DISCLAIMER: As most are aware, I don’t typically write reviews on this site. I have my own strong feelings regarding reviews and their need, or lack thereof, in video game culture. However, I was given a key for this with the understanding I would write a review for it. So, instead of writing something aimed at consumers I chose to write this as a critique for the developers with the intent to help locate what works and what doesn’t work on a mechanical level.
Arcade shooters haven’t really experienced a formula shift in quite some time. Smaller mechanics have appeared here and there but the core gameplay of linear levels filled with enemies that will kill the player in one hit hasn’t changed. Revolution Ace really wants to change that and brings modern mechanics to the genre in an attempt to appeal to a more western audience. Emerging from this combination is a game that fails gracefully.
Arcade shooters tend to fall into the realm of punishingly difficult experiences. Most of this stems from the fragility of the player ship and the drastic firepower loss after losing a life, but it can also be attributed to the ridiculous amount of projectiles on screen in some games. Revolution Ace addressed the first two of these issue by introducing both health and a shield, akin to the Halo games, and permanent weapon loadouts. Before a level begins, the player can edit their ship loadout which consists of shields, weapons, and super weapons. There are minute variations between equipment, such as large shields that charge slower than smaller shields, and they allow each player to form their own playstyle to an extent. Weapons fall into a generic trifecta of bullets doing medium damage at a medium rate of fire, missiles firing slower but doing more damage, and plasma firing fast but doing less damage. There is a little bit of strategy here as, taking a note from Xevius, there are both air and ground enemies. Some weapons will only work on air or ground, while others hit both, and the player needs to balance their loadout to be effective against all adversaries.
Revolution Ace takes an interesting approach to difficulty by allowing the player to determine how important it is to kill every enemy. On Easy, enemies that leave the screen are never seen again but on Normal they come back for a second time with an altered flight path. While dodging enemies on Easy is a viable tactic, attempting this on any higher difficulty will only introduce more enemies and more bullets on the screen. In more traditional shooters this wouldn’t seem like a big deal since enemies usually die in one hit but Revolution Ace gives the enemies health bars as well. Most waves will only present a few enemies but having to focus your fire on each one for multiple seconds presents a completely different feel than, say R-Type.
This game does take a few missteps however. The most egregious is the leveling system. Weapons, shields, super weapons, and slots to equip these items are all hidden behind a leveling system. While this looks good on paper for increasing the longevity of the game, it actually hurts Revolution Ace. This mechanic means that the player never really has to improve to feel like they are getting better at the game. Simply unlocking a stronger shield or a more damaging weapon will increase the player’s chances at survival. This mechanic on it’s own isn’t a problem but when combined with other systems it fails. You see, the change to a health and shield mechanic means that more bullets need to be on the screen for the player to feel in danger. Thus we have enemies like the Spammer, who fires a chaingun in a cone shape, and usually appear two at a time. Their fire takes up somewhere between 1/3 to 1/2 of the screen leaving the player very little room to dodge any other ships. Also, the only way to destroy the Spammers is to get into the hail of bullets as your weapons only fire forwards. This isn’t an isolated situation either. The player is expected to get hit. So how do you balance a game where the player’s health and damage output are variable? The usual answer: you can’t. Thus, the game is nigh impossible at the beginning, when the player is under equipped, and too easy at the end, when the player is a flying death machine.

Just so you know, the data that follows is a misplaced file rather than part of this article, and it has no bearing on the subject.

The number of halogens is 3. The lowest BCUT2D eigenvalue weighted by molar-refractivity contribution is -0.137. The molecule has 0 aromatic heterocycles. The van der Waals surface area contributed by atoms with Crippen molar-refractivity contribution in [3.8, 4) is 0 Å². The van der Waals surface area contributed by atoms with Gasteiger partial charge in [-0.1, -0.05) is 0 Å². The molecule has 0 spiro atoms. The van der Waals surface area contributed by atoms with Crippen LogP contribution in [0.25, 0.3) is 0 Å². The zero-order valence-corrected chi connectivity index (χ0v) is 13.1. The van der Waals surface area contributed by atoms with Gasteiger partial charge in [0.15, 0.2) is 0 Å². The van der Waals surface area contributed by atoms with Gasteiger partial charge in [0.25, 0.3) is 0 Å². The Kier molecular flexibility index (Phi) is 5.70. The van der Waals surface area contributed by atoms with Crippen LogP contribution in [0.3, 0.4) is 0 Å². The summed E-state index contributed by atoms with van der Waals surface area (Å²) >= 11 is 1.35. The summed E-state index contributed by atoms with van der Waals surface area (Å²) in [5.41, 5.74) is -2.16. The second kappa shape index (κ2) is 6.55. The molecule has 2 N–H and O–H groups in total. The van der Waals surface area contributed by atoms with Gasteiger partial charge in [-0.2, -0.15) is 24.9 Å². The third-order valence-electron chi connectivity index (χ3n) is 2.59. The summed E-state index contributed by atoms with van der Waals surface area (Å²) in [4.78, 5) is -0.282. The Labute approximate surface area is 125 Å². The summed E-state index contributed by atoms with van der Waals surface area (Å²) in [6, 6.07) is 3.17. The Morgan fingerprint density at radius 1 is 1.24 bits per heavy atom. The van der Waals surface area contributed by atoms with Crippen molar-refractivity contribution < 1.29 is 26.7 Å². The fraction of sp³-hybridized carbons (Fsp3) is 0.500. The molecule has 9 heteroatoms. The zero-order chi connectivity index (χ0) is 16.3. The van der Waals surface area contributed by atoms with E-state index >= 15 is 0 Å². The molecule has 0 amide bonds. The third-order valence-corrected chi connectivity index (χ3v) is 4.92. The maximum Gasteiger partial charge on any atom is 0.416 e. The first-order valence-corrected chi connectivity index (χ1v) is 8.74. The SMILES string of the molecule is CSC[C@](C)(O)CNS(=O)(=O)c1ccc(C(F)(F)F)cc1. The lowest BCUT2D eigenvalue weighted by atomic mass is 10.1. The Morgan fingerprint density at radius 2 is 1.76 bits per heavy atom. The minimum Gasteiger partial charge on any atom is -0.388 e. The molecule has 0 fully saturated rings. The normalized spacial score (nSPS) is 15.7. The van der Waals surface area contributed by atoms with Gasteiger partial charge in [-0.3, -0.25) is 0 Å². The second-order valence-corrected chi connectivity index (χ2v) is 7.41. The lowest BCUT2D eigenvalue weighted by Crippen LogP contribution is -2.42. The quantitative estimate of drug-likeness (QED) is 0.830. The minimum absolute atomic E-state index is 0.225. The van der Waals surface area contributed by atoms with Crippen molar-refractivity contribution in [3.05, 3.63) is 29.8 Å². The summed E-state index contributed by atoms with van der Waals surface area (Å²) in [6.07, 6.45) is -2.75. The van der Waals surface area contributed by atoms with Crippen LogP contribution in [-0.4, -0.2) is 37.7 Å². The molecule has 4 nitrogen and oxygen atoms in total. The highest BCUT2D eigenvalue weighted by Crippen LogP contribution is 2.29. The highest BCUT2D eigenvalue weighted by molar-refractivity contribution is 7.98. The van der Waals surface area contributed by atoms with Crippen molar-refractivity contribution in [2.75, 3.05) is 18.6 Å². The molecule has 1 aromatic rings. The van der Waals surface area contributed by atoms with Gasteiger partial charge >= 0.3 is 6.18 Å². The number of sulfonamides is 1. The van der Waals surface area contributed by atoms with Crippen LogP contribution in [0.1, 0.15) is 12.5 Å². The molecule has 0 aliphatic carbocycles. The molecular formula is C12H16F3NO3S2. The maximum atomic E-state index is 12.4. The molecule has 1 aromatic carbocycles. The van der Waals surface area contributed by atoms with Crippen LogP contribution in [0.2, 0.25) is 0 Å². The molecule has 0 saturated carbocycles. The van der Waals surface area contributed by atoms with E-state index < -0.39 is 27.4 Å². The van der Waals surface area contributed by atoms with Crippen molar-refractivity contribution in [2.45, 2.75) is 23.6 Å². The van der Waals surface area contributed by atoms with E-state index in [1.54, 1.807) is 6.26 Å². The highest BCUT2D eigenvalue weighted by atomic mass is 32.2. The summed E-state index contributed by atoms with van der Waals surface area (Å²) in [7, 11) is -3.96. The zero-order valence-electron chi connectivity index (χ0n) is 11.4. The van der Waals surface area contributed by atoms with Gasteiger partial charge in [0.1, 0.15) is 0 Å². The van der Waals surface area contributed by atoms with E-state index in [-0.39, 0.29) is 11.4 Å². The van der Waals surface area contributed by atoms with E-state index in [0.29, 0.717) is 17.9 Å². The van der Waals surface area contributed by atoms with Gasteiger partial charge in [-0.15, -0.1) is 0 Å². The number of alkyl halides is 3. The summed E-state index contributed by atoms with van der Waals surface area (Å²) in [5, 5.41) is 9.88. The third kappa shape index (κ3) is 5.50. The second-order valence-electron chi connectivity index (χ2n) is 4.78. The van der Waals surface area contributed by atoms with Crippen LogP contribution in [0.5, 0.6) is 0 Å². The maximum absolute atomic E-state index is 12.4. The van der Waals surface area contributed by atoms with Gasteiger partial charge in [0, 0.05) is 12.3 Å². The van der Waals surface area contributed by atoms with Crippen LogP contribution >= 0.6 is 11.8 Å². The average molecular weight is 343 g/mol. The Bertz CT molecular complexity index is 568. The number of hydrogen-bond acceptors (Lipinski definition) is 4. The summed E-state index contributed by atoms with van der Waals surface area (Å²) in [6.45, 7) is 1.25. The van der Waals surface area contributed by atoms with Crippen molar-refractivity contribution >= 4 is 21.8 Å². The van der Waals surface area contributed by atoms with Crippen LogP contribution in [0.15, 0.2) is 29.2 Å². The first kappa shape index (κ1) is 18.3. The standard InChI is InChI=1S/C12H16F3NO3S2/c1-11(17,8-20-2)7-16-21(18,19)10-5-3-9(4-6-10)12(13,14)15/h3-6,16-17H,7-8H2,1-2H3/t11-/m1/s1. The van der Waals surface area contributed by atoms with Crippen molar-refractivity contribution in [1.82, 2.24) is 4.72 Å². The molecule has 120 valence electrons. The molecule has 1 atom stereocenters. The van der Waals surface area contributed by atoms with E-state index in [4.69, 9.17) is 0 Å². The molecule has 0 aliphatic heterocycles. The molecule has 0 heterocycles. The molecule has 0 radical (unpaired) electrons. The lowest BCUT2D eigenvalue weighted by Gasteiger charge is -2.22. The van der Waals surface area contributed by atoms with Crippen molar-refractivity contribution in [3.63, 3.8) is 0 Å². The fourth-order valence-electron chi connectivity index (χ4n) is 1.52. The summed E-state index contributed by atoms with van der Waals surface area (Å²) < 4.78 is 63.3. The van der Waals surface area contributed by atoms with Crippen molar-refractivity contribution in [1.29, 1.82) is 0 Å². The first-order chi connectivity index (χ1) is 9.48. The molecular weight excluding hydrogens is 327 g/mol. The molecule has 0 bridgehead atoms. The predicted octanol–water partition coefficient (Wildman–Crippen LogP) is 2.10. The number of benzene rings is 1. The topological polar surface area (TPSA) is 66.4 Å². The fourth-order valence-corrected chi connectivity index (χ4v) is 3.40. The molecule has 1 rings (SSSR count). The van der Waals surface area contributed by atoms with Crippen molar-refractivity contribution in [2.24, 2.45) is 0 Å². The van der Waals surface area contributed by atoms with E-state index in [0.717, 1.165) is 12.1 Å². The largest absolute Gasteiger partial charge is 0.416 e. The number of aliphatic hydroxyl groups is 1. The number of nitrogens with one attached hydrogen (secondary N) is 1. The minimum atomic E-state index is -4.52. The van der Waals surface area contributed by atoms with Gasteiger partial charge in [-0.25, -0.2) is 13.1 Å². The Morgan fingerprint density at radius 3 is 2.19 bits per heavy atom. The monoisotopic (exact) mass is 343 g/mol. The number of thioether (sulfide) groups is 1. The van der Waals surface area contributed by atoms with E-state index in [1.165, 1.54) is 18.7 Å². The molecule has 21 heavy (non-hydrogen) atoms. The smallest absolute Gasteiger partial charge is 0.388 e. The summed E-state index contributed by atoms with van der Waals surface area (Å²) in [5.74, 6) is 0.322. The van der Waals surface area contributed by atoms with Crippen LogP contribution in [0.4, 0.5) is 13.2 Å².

Revolution Ace attempts to breathe life into a stagnant genre and, for the most part, it does. A quick check on its Steam page shows almost 400 reviews with a “Mostly Positive” rating. However, this genre resurrection is paid at a high price as most of the systems that made the genre popular in the first place have been sacrificed in favor of grinding and a generic power fantasy mechanic. There is obviously a market for this type of gameplay but I don’t see much intersection with the fanbase of the older style of sidescrolling shooters.